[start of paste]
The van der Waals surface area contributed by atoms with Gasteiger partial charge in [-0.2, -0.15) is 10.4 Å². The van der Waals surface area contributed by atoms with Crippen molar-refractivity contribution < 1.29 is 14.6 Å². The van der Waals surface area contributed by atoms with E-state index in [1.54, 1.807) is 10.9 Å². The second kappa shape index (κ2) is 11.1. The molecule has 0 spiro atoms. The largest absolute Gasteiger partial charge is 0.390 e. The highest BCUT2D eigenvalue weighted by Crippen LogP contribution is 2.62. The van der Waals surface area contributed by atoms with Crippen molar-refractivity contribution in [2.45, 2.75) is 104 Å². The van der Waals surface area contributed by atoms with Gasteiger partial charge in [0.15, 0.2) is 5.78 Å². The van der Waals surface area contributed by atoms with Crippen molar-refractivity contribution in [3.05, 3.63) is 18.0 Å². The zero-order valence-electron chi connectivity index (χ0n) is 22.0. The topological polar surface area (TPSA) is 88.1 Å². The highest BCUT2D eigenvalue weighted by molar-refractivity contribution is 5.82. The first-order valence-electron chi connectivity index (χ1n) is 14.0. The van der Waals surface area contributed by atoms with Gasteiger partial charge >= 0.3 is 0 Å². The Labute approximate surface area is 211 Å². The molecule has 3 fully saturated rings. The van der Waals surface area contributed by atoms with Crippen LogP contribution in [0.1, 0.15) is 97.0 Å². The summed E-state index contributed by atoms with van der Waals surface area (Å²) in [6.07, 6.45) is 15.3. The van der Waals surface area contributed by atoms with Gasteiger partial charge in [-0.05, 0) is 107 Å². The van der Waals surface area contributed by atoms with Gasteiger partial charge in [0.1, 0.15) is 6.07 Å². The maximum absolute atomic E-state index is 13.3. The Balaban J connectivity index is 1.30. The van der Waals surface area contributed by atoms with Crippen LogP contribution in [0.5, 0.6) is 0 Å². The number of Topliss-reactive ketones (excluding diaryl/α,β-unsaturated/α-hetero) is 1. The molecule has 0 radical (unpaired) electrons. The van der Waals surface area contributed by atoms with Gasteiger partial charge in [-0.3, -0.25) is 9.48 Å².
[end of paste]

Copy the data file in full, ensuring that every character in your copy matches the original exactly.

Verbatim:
The van der Waals surface area contributed by atoms with Gasteiger partial charge in [-0.2, -0.15) is 10.4 Å². The van der Waals surface area contributed by atoms with Crippen molar-refractivity contribution < 1.29 is 14.6 Å². The van der Waals surface area contributed by atoms with E-state index in [1.54, 1.807) is 10.9 Å². The second kappa shape index (κ2) is 11.1. The molecule has 0 spiro atoms. The largest absolute Gasteiger partial charge is 0.390 e. The highest BCUT2D eigenvalue weighted by Crippen LogP contribution is 2.62. The van der Waals surface area contributed by atoms with Crippen molar-refractivity contribution in [2.45, 2.75) is 104 Å². The van der Waals surface area contributed by atoms with Gasteiger partial charge in [0.15, 0.2) is 5.78 Å². The van der Waals surface area contributed by atoms with Crippen molar-refractivity contribution in [3.05, 3.63) is 18.0 Å². The zero-order valence-electron chi connectivity index (χ0n) is 22.0. The topological polar surface area (TPSA) is 88.1 Å². The highest BCUT2D eigenvalue weighted by molar-refractivity contribution is 5.82. The first-order valence-electron chi connectivity index (χ1n) is 14.0. The van der Waals surface area contributed by atoms with Gasteiger partial charge >= 0.3 is 0 Å². The Labute approximate surface area is 211 Å². The molecule has 3 fully saturated rings. The van der Waals surface area contributed by atoms with Crippen LogP contribution in [0.1, 0.15) is 97.0 Å². The summed E-state index contributed by atoms with van der Waals surface area (Å²) in [6.07, 6.45) is 15.3. The van der Waals surface area contributed by atoms with Gasteiger partial charge in [-0.05, 0) is 107 Å². The van der Waals surface area contributed by atoms with Gasteiger partial charge in [0.1, 0.15) is 6.07 Å². The maximum absolute atomic E-state index is 13.3. The Balaban J connectivity index is 1.30. The van der Waals surface area contributed by atoms with Crippen LogP contribution in [0.5, 0.6) is 0 Å². The number of Topliss-reactive ketones (excluding diaryl/α,β-unsaturated/α-hetero) is 1. The molecule has 0 radical (unpaired) electrons. The van der Waals surface area contributed by atoms with Gasteiger partial charge in [-0.3, -0.25) is 9.48 Å².